Government News
DEA Refill Policy Could Cause `Undue Burdens' For Psychiatrists
Psychiatric News
Volume 40 Number 10 page 1-54

APA and the American Academy of Child and Adolescent Psychiatry (AACAP) have submitted detailed comments to the U.S. Drug Enforcement Administration (DEA) regarding its interim policy statement on dispensing controlled substances for the treatment of pain.

Of particular interest is a section on Schedule II medications that effectively contravenes a DEA "Frequently Asked Questions (FAQ)" bulletin posted on the agency's Office of Diversion Control Web site in August 2004. While the original FAQ document and the interim policy itself—written to explain why the FAQ was withdrawn and to correct its" errors"—both addressed the specific issue of the use of Schedule II substances to treat pain, APA and AACAP quickly noted the potential impact of the interim policy on the use of Schedule II medications for other therapeutic purposes.

The interim policy, which was filed in November 2004 and published in the Federal Register on January 18, contains sections that could potentially lead to "undue burdens imposed on psychiatrists and their patients," stated APA and AACAP.

"Input from APA members and district branch/state association executive staff in North Carolina and many other states brought a practical, patient-centered perspective to the actual impact of the policy change," said APA Government Relations Director Nicholas Meyers. "We're very appreciative of our members' efforts."

The FAQ document originally indicated that "Schedule II prescriptions may not be refilled; however, a physician may prepare multiple prescriptions on the same day with instructions to fill on different dates." Schedule II includes drugs with "high abuse potential with severe dependence liability," such as narcotics, amphetamines, and some barbiturates.

While anecdotal accounts suggest that this practice occurs regularly, the agency had, until this point, never endorsed it.

For example, a psychiatrist might write more than one prescription in a single office visit for the same Schedule II stimulant for the treatment of attention-deficit/hyperactivity disorder (ADHD). The psychiatrist then instructs the patient—usually verbally—to fill the first one-month prescription on a specific date and the second prescription one month later, the third two months later, and so on. The practice effectively eliminates the need for a clinically stable patient to visit the office each month just to pick up a prescription.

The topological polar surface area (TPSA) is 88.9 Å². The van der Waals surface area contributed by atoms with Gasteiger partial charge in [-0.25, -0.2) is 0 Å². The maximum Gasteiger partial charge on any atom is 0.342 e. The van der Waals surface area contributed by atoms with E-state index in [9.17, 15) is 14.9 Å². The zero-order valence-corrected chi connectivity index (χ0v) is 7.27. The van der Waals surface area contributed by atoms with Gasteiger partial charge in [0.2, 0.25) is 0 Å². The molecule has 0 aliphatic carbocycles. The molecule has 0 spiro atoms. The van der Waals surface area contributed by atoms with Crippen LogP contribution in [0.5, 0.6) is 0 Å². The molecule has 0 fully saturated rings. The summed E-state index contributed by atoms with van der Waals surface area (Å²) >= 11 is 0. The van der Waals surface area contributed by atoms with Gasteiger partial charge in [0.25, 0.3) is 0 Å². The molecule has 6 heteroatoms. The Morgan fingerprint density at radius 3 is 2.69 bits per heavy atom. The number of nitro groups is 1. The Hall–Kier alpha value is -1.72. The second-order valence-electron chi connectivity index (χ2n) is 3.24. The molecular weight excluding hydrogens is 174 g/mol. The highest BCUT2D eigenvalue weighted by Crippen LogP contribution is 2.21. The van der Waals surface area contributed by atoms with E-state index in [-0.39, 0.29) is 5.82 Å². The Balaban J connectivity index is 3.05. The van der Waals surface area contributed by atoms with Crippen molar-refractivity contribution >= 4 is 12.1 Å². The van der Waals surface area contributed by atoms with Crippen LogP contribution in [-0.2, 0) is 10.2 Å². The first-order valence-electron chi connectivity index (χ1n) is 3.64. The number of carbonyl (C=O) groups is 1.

The FAQ appeared to codify the practice by allowing physicians to write on the prescription a "to be filled on" date, in addition to the date that the actual prescription was written.

Within days of its posting, however, the FAQ document was removed from the DEA Web site after agency officials noted "erroneous statements," including the view that writing multiple Schedule II prescriptions on a single date was permissible. That practice, DEA said, would undoubtedly increase the risk of diversion and abuse and was tantamount to simply refilling a Schedule II prescription, which is barred by law.

In the submitted comments, APA and AACAP noted that "the method of preparing multiple prescriptions described in the FAQ comports with applicable law; it is not prohibited or contravened by law in any way." The method" minimizes extraneous patient visits and allows the patient to have a steady stream of prescription medication at hand for a prolonged period. At the same time, it does not allow excessive amounts of the drug into the stream of distribution at any one point in time. The real effect of this drug-dispensing process is not different than if the patient receives multiple, successive prescriptions, one at a time, over the same time period."

APA and AACAP concluded that this prescribing option "streamlines the process, eliminates the need for extra or unproductive visits, and maximizes the patient's opportunity to stay in compliance with their drug regimen." It also reduces undue burden and promotes more cost-effective mental health services.

The DEA is expected to publish a final policy statement regarding this issue in the Federal Register; however, at press time, the agency had not indicated when that might occur.

The DEA's interim policy on prescriptions for Schedule II medications, titled "Dispensing Controlled Substances for the Treatment of Pain," is posted online at<www.deadiversion.usdoj.gov/fed_regs/rules/2004/fr1116.htm>. The APA/AACAP comments are posted at<www.psych.org/advocacy_policy/reg_comments/apacommentsDEA03232005.pdf>.

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